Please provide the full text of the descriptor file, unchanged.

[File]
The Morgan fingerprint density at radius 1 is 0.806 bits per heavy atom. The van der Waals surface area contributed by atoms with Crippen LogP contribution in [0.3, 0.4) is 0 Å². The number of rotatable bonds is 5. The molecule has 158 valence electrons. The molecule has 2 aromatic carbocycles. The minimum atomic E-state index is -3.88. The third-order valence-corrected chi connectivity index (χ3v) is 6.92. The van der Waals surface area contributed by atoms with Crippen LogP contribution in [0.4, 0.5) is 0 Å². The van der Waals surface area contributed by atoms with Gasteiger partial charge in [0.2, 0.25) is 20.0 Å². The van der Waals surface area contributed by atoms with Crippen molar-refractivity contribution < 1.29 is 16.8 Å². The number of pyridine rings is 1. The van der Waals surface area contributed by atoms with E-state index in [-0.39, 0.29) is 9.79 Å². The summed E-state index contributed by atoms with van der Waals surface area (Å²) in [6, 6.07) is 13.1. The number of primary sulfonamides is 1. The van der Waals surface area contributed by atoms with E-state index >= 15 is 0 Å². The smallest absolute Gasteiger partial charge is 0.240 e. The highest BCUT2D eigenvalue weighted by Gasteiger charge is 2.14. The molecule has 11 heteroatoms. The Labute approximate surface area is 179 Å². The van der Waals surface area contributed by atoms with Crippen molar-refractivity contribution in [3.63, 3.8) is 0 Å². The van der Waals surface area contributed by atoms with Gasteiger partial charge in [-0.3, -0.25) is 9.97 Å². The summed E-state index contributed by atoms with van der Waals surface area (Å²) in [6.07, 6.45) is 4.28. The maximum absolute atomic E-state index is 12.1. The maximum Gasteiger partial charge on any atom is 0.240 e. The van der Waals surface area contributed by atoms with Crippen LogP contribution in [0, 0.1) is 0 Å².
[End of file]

The Morgan fingerprint density at radius 1 is 0.806 bits per heavy atom. The van der Waals surface area contributed by atoms with Crippen LogP contribution in [0.3, 0.4) is 0 Å². The number of rotatable bonds is 5. The molecule has 158 valence electrons. The molecule has 2 aromatic carbocycles. The minimum atomic E-state index is -3.88. The third-order valence-corrected chi connectivity index (χ3v) is 6.92. The van der Waals surface area contributed by atoms with Crippen LogP contribution in [0.4, 0.5) is 0 Å². The van der Waals surface area contributed by atoms with Gasteiger partial charge in [0.2, 0.25) is 20.0 Å². The van der Waals surface area contributed by atoms with Crippen molar-refractivity contribution < 1.29 is 16.8 Å². The number of pyridine rings is 1. The van der Waals surface area contributed by atoms with E-state index in [-0.39, 0.29) is 9.79 Å². The summed E-state index contributed by atoms with van der Waals surface area (Å²) in [6, 6.07) is 13.1. The number of primary sulfonamides is 1. The van der Waals surface area contributed by atoms with E-state index >= 15 is 0 Å². The smallest absolute Gasteiger partial charge is 0.240 e. The highest BCUT2D eigenvalue weighted by Gasteiger charge is 2.14. The molecule has 11 heteroatoms. The Labute approximate surface area is 179 Å². The van der Waals surface area contributed by atoms with Crippen molar-refractivity contribution in [3.63, 3.8) is 0 Å². The van der Waals surface area contributed by atoms with Gasteiger partial charge in [-0.3, -0.25) is 9.97 Å². The summed E-state index contributed by atoms with van der Waals surface area (Å²) in [6.07, 6.45) is 4.28. The maximum absolute atomic E-state index is 12.1. The maximum Gasteiger partial charge on any atom is 0.240 e. The van der Waals surface area contributed by atoms with Crippen LogP contribution in [0, 0.1) is 0 Å².